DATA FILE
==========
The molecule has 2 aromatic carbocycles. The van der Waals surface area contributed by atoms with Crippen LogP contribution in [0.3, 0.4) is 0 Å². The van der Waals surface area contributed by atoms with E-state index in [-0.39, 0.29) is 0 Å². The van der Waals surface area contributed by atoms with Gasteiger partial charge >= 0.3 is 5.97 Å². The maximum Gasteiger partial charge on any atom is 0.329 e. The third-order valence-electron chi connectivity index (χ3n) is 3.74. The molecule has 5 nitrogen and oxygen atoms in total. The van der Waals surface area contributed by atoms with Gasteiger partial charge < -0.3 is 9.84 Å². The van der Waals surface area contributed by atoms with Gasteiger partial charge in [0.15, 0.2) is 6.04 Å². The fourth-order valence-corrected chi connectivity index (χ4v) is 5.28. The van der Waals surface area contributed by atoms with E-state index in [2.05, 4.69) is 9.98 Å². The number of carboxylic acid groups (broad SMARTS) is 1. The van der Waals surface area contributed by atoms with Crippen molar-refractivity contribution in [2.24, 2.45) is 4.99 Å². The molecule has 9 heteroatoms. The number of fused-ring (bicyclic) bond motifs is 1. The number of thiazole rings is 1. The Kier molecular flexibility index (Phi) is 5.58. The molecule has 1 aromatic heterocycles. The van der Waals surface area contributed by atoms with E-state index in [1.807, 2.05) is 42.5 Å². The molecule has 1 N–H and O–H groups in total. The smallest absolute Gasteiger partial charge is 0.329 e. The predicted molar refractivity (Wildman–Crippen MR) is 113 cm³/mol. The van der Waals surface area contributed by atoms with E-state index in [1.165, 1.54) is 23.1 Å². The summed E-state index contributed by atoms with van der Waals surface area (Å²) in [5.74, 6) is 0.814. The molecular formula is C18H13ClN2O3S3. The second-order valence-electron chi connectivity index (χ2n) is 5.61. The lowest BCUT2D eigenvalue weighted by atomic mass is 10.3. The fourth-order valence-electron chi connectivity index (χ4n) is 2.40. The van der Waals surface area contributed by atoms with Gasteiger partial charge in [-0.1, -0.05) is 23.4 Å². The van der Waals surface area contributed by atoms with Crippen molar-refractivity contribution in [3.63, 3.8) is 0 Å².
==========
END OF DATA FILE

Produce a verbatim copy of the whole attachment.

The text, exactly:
The molecule has 2 aromatic carbocycles. The van der Waals surface area contributed by atoms with Crippen LogP contribution in [0.3, 0.4) is 0 Å². The van der Waals surface area contributed by atoms with E-state index in [-0.39, 0.29) is 0 Å². The van der Waals surface area contributed by atoms with Gasteiger partial charge >= 0.3 is 5.97 Å². The maximum Gasteiger partial charge on any atom is 0.329 e. The third-order valence-electron chi connectivity index (χ3n) is 3.74. The molecule has 5 nitrogen and oxygen atoms in total. The van der Waals surface area contributed by atoms with Gasteiger partial charge < -0.3 is 9.84 Å². The van der Waals surface area contributed by atoms with Gasteiger partial charge in [0.15, 0.2) is 6.04 Å². The fourth-order valence-corrected chi connectivity index (χ4v) is 5.28. The van der Waals surface area contributed by atoms with E-state index in [2.05, 4.69) is 9.98 Å². The number of carboxylic acid groups (broad SMARTS) is 1. The van der Waals surface area contributed by atoms with Crippen molar-refractivity contribution in [2.24, 2.45) is 4.99 Å². The molecule has 9 heteroatoms. The number of fused-ring (bicyclic) bond motifs is 1. The number of thiazole rings is 1. The Kier molecular flexibility index (Phi) is 5.58. The molecule has 1 aromatic heterocycles. The van der Waals surface area contributed by atoms with E-state index in [1.807, 2.05) is 42.5 Å². The molecule has 1 N–H and O–H groups in total. The smallest absolute Gasteiger partial charge is 0.329 e. The predicted molar refractivity (Wildman–Crippen MR) is 113 cm³/mol. The van der Waals surface area contributed by atoms with E-state index in [1.165, 1.54) is 23.1 Å². The summed E-state index contributed by atoms with van der Waals surface area (Å²) in [5.74, 6) is 0.814. The molecular formula is C18H13ClN2O3S3. The second-order valence-electron chi connectivity index (χ2n) is 5.61. The lowest BCUT2D eigenvalue weighted by atomic mass is 10.3. The fourth-order valence-electron chi connectivity index (χ4n) is 2.40. The van der Waals surface area contributed by atoms with Gasteiger partial charge in [-0.1, -0.05) is 23.4 Å². The van der Waals surface area contributed by atoms with Crippen molar-refractivity contribution in [3.63, 3.8) is 0 Å².